A short documentary has been released by the BBC that explores bear hunting in Alaska. Many people in Alaska support hunting, arguing it’s needed for conservation, and the state has a long history of big game hunters and trade. But many viewers have reacted negatively to the footage, arguing it’s immoral and heartless.
So what’s the ethical argument behind the hunting of bears and big game? And do viewers actually have a leg to stand on?
Bear hunting laws
Home to 16 national wildlife refuges, Alaska’s refuge lands cover 76 million acres and stretches from the remote Arctic in the north to the Aleutian Islands extending far to the west.
Earlier this year Donald Trump’s administration changed the law on bear hunting in Alaska. It is now legal to kill cubs with their mothers, bait the animals and to kill hibernating bears. The change in laws also means hunters can also use aircraft across the parks to track and shoot these majestic mammals. Unsurprisingly the new bill, which came into effect on 3 April, was supported by the National Rifle Association—the highly influential gun rights lobby in the US.
The ethical question
To explore the ethical dilemmas of hunting and the new changes to the law, BBC reporter Claire Marshall travelled to Alaska and joined hunter and conservationist Christine Cunningham on a bear hunt in the mountains.
The documentary highlights Alaska’s longstanding hunting traditions and also tries to give both perspectives on the hunting of bears. Some hunters like Cunningham argue its importance for conservation, as a way to control bear numbers. States like Alaska and Florida have been known to issue official culls to reduce and control the bear population. But alongside this, the documentary also explores the very galling taxidermy industry, where skins and fur are seen as wads of cash.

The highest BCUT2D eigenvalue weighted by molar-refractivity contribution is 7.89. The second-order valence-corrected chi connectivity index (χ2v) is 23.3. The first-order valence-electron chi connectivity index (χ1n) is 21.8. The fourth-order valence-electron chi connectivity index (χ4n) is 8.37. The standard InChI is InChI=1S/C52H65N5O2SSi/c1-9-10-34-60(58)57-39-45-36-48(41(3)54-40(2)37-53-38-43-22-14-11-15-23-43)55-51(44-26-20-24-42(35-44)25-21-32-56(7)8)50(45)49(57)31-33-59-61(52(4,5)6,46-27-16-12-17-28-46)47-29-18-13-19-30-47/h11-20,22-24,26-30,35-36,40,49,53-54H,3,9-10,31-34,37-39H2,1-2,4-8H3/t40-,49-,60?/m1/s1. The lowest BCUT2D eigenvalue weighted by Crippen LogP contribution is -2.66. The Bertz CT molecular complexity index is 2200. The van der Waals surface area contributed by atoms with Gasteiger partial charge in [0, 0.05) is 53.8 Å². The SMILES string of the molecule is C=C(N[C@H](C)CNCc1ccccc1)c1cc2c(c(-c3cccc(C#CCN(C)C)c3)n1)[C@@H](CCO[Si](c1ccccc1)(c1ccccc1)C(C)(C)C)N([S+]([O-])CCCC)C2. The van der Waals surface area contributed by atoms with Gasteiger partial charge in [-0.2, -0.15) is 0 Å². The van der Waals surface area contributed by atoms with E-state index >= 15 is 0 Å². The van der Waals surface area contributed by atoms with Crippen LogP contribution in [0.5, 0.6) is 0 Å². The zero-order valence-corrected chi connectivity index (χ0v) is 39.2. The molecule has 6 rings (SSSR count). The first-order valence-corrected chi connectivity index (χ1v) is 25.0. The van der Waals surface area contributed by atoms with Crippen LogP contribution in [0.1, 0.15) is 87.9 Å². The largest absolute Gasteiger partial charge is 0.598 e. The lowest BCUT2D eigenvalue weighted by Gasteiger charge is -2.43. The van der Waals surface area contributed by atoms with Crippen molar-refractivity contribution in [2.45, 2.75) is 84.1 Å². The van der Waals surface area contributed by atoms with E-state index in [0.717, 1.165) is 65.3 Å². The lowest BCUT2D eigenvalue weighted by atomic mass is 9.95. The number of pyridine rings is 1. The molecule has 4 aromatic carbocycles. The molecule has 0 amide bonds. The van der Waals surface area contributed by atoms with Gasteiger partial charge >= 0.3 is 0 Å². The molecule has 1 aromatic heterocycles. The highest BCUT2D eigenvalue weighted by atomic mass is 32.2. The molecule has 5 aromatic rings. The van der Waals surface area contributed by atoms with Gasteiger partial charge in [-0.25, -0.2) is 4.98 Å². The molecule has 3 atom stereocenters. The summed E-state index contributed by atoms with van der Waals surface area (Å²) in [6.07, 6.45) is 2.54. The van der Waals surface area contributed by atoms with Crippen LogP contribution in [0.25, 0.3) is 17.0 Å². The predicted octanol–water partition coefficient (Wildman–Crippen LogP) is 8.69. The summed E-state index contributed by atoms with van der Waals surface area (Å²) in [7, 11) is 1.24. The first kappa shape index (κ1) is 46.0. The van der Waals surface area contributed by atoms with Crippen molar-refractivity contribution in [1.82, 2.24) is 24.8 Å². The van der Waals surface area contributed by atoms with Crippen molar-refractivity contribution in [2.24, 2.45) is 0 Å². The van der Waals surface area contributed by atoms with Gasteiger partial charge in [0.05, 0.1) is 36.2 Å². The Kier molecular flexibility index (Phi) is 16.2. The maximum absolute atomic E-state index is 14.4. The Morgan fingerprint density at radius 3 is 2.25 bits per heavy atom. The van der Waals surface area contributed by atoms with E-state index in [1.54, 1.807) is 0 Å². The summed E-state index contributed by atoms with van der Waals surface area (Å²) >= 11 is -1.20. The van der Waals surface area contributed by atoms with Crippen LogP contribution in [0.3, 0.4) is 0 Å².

The footage itself is pretty upsetting. Watching a human enjoy the killing of a defenceless animal, to me, is disturbing. Especially given these new laws which allows you to bait and kill hibernating bears and cubs. But Cunningham makes an interesting point. Speaking of shooting big game animals, she says [1.56]:
You shot this animal, you’re going to take it home, you’re going to eat it. Your food has a different value to you, it’s a bigger deal. It really impresses on you the weight of what you’re doing.
Is hunting bad?
In this sense, maybe hunting to eat isn’t a bad thing. Viewers sitting on their sofas scoffing down a beef dinner can argue it’s immoral to kill a wild animal. But isn’t hunting a more sustainable and fairer life than breeding volumes of cattle to funnel into a slaughter house?
Of course, there are problems with this argument, as bear meat consumption is on the decline. Elk, deer and moose are popular game animals to hunt and eat, but according to the Alaskan Department of Fish and Game, many hunters now shun bear meat because of its taste. Traditionally bear meat was a strong source of protein for Alaskan tribes, but now it appears many are killed just for “conservation” or trophy prizes.
In this sense killing a animal just as a trophy prize is immoral and thankfully some states, like British Columbia, are starting to agree. B.C’s new NDP government is ending the province’s controversial grizzly bear trophy hunt on 30 November 2017. Hunters will no longer be allowed to kill bears for trophies but can hunt them for meat.
While I personally don’t support the killing of any animal, I would actually argue that hunting a wild animal is better than breading animals for slaughter. It’s not only more sustainable, but also encourages the hunter to think about food in a different way. Hopefully giving them a greater respect for nature.
Featured Image: Tambako The Jaguar/Flickr